After realizing a homogeneous melt as starting material for the spinning process, the next step is the spinning including the filament formation accompanied by the cooling and solidification of the melt. During this step a problematic crystallization can occur, which can be avoided by thermo-isolation and controlled cooling procedures [26,32]. A fast cooling process leads to a high amorphous basalt fiber, while a slow cooling process increases the crystallization rate of the basalt fiber . If the cooling process is done step by step and not continuously, different types of crystalline phases such as plagioclase, magnetite, and pyroxene can occur . Altogether it should be clear that the exact controlling of temperature of molten basalt and temperature of the cooling is absolutely necessary to obtain basalt fibers of excellent and reproducible properties.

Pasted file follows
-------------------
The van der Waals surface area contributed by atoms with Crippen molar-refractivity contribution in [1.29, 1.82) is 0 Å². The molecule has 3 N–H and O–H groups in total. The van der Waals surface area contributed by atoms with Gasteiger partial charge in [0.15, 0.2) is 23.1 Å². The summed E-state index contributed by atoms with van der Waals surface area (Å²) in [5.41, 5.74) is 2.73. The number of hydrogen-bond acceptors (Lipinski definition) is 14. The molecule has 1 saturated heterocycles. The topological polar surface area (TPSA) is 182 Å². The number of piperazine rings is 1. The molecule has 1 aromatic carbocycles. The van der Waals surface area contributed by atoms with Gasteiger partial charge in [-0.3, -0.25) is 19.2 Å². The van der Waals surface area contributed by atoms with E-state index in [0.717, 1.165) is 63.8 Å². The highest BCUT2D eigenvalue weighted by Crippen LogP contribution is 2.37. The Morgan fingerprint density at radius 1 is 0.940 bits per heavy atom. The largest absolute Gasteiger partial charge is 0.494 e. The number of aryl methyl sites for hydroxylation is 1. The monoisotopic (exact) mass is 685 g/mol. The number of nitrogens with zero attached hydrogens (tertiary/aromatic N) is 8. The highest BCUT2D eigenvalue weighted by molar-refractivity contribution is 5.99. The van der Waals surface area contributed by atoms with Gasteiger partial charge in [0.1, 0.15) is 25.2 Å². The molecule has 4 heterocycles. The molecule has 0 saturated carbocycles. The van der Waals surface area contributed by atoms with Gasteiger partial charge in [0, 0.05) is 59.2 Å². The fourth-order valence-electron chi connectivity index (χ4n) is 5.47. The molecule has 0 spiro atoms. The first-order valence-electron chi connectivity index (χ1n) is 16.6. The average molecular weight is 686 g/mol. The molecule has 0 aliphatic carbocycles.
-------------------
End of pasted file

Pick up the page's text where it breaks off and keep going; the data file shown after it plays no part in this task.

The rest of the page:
After filament formation and cooling a size is applied to the basalt filaments. This chemical size is of high importance, because it significantly influences the mechanical properties of basalt fibers . The size can be described generally as aqueous solution of various chemicals, which is applied during the spinning process after the filament formation. The first task of the size is to keep the filaments together and improve the mechanical properties. The second task of the size is to improve the attraction of fiber and matrix in fiber-reinforced composite materials . For inorganic fibers such as glass or basalt fibers often sizes containing silane compounds are used. Silane compounds are metalorganic compounds, in which the metal part can bond to the surface of the inorganic fiber, while the organic part has greater attraction to the organic matrix of the fiber-reinforced material . A schematic overview of reaction of silane compounds on basalt fiber surfaces is displayed in Fig. 9.4, while Fig. 9.5 shows some examples of those silane coupling compounds in detail .